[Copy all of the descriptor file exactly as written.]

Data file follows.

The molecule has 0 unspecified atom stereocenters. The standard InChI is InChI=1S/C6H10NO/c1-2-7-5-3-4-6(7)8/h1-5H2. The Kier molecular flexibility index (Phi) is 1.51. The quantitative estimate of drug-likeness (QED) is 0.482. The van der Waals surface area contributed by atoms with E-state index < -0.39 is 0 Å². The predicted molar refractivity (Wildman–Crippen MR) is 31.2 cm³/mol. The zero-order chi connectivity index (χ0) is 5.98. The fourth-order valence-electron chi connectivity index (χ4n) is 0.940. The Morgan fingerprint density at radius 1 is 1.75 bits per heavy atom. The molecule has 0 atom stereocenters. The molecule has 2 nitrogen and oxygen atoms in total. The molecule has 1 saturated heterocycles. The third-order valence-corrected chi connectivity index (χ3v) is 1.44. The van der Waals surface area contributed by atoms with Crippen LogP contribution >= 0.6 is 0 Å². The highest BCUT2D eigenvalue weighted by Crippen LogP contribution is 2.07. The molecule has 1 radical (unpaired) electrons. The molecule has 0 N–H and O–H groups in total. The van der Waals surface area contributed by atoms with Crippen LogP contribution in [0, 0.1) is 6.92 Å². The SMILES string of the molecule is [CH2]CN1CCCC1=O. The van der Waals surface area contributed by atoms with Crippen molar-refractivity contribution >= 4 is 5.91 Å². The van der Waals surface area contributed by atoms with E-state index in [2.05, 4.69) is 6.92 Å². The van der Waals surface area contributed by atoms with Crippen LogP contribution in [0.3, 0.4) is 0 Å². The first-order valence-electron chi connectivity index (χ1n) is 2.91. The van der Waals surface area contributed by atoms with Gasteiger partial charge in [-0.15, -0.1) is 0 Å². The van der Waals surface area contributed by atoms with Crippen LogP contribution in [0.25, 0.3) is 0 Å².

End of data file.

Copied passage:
The molecule has 0 unspecified atom stereocenters. The standard InChI is InChI=1S/C6H10NO/c1-2-7-5-3-4-6(7)8/h1-5H2. The Kier molecular flexibility index (Phi) is 1.51. The quantitative estimate of drug-likeness (QED) is 0.482. The van der Waals surface area contributed by atoms with E-state index < -0.39 is 0 Å². The predicted molar refractivity (Wildman–Crippen MR) is 31.2 cm³/mol. The zero-order chi connectivity index (χ0) is 5.98. The fourth-order valence-electron chi connectivity index (χ4n) is 0.940. The Morgan fingerprint density at radius 1 is 1.75 bits per heavy atom. The molecule has 0 atom stereocenters. The molecule has 2 nitrogen and oxygen atoms in total. The molecule has 1 saturated heterocycles. The third-order valence-corrected chi connectivity index (χ3v) is 1.44. The van der Waals surface area contributed by atoms with Crippen LogP contribution >= 0.6 is 0 Å². The highest BCUT2D eigenvalue weighted by Crippen LogP contribution is 2.07. The molecule has 1 radical (unpaired) electrons. The molecule has 0 N–H and O–H groups in total. The van der Waals surface area contributed by atoms with Crippen LogP contribution in [0, 0.1) is 6.92 Å². The SMILES string of the molecule is [CH2]CN1CCCC1=O. The van der Waals surface area contributed by atoms with Crippen molar-refractivity contribution >= 4 is 5.91 Å². The van der Waals surface area contributed by atoms with E-state index in [2.05, 4.69) is 6.92 Å². The van der Waals surface area contributed by atoms with Crippen LogP contribution in [0.3, 0.4) is 0 Å². The first-order valence-electron chi connectivity index (χ1n) is 2.91. The van der Waals surface area contributed by atoms with Gasteiger partial charge in [-0.15, -0.1) is 0 Å². The van der Waals surface area contributed by atoms with Crippen LogP contribution in [0.25, 0.3) is 0 Å².